“This visit shows that the Indonesian government, especially the president, is paying serious attention to the issue of Natuna,” he said.

Jokowi’s visit to Natuna on Wednesday was his fourth to the regency but his first since starting his second term in office in October.

On June 23, 2016, Jokowi held a limited Cabinet meeting on board a warship in Natuna waters, which was seen by analysts as a power play in defence of Indonesian sovereign rights in the area.

The president also visited Natuna to witness the commencement of an Indonesian Air Force exercise in October later that year and headed back to watch the military’s Quick Reaction Strike Force exercise in May 2017.

Defrizal said that Natuna Regent Hamid Rizal planned to ask the president upon his arrival to turn Natuna into a new province with a special administrative status, in line with a presidential decree on Natuna’s regional expansion issued a few years ago.

Over the past week, Jakarta and Beijing have been embroiled in a diplomatic tug-of-war over the latter’s claim to parts of Indonesia’s EEZ, after Bakamla reported multiple counts of Chinese coast guard and fishing vessels operating there illegally.

China claims its ships were performing “routine” activities to protect its rights and interests in “relevant waters”, but Jakarta insists these claims are “unilateral, have no legal basis and have never been recognised by” the UN Convention on the Law of the Sea.

Increased deployments by TNI and Bakamla are said to be a sign of the government trying to deter China, an expert said.

“The deployments are purely made to deter [China], but there are also some domestic elements that seek to create a public debate and rally support for the government,” Idil Syawfi, a Parahyangan Catholic University lecturer on politics, told the Post.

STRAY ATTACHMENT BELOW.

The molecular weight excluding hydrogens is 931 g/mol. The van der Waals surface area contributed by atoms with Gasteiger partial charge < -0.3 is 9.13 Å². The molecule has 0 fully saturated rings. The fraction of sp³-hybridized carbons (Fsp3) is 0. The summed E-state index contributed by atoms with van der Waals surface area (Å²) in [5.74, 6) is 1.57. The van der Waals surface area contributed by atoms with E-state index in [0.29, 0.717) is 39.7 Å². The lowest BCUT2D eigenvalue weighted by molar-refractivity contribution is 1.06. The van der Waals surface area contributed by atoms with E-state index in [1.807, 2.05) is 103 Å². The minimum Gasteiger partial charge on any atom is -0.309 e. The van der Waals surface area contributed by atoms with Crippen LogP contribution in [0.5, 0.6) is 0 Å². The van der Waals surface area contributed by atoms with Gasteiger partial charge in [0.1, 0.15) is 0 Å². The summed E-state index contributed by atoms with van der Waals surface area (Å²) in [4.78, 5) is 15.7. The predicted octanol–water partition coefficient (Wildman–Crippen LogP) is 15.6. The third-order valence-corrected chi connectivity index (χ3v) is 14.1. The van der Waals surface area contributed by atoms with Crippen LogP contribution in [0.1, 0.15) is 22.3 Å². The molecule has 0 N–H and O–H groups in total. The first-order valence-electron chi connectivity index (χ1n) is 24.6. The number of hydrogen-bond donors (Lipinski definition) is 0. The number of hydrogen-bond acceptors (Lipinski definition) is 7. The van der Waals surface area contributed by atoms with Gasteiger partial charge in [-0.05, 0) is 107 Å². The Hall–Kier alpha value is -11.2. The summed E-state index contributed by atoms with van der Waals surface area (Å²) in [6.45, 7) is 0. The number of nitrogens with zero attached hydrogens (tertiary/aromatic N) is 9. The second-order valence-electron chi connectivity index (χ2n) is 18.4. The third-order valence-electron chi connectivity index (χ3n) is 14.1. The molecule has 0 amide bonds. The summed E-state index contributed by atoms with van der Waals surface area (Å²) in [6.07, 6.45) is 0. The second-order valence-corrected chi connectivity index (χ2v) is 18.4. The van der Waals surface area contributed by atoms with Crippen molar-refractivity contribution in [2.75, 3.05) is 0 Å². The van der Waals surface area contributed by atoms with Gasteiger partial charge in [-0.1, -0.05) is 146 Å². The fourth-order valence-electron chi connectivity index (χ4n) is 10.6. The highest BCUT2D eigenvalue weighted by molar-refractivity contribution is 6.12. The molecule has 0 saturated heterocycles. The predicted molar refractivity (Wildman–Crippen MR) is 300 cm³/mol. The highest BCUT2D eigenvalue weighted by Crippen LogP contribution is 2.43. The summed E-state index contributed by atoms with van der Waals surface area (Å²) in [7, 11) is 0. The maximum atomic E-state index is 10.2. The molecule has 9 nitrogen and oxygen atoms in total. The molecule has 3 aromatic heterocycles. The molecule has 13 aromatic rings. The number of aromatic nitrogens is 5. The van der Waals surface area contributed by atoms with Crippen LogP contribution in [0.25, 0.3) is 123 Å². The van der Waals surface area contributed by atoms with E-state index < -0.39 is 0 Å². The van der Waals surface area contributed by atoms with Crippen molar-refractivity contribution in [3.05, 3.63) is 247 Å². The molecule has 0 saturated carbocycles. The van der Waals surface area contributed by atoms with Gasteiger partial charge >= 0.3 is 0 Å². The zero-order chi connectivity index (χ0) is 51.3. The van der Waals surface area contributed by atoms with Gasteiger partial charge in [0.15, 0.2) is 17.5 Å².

He said the government should reduce tension between the two countries as China could use the escalating tensions as justification to deploy its newly-built aircraft carrier in the South China Sea.

“I’m concerned that China is also using the conflict for domestic purposes. In December, China commissioned its second aircraft carrier. Don’t let this issue become a reason for China to deploy its carrier to the South China Sea,” he said.

He also urged the government to restructure the roles of agencies that handle maritime security, such as Bakamla, the Navy, Customs and Excise Agency and the National Police’s Water and Air Police, to prevent competition between them.

“There are many agencies that have overlapping roles in the field, which can also create competition between agencies as some have better vessels and equipment than others.”

Meanwhile, Mahfud said the government was mulling over plans to create an omnibus law on maritime security, which aims to restructure the responsibility of agencies that operate in Indonesian waters.

“There are overlapping authorities on our maritime management [that are based on] many laws, which are philosophically correct, but we currently need greater synergy. Therefore, we’re considering creating an omnibus law on maritime affairs,” he said.

He added that the government was still discussing whether the omnibus bill would take form as government regulation or as a law.

“God willing, it would all be clear this year because the president instructed [the creation of the bill] two years ago,” he said.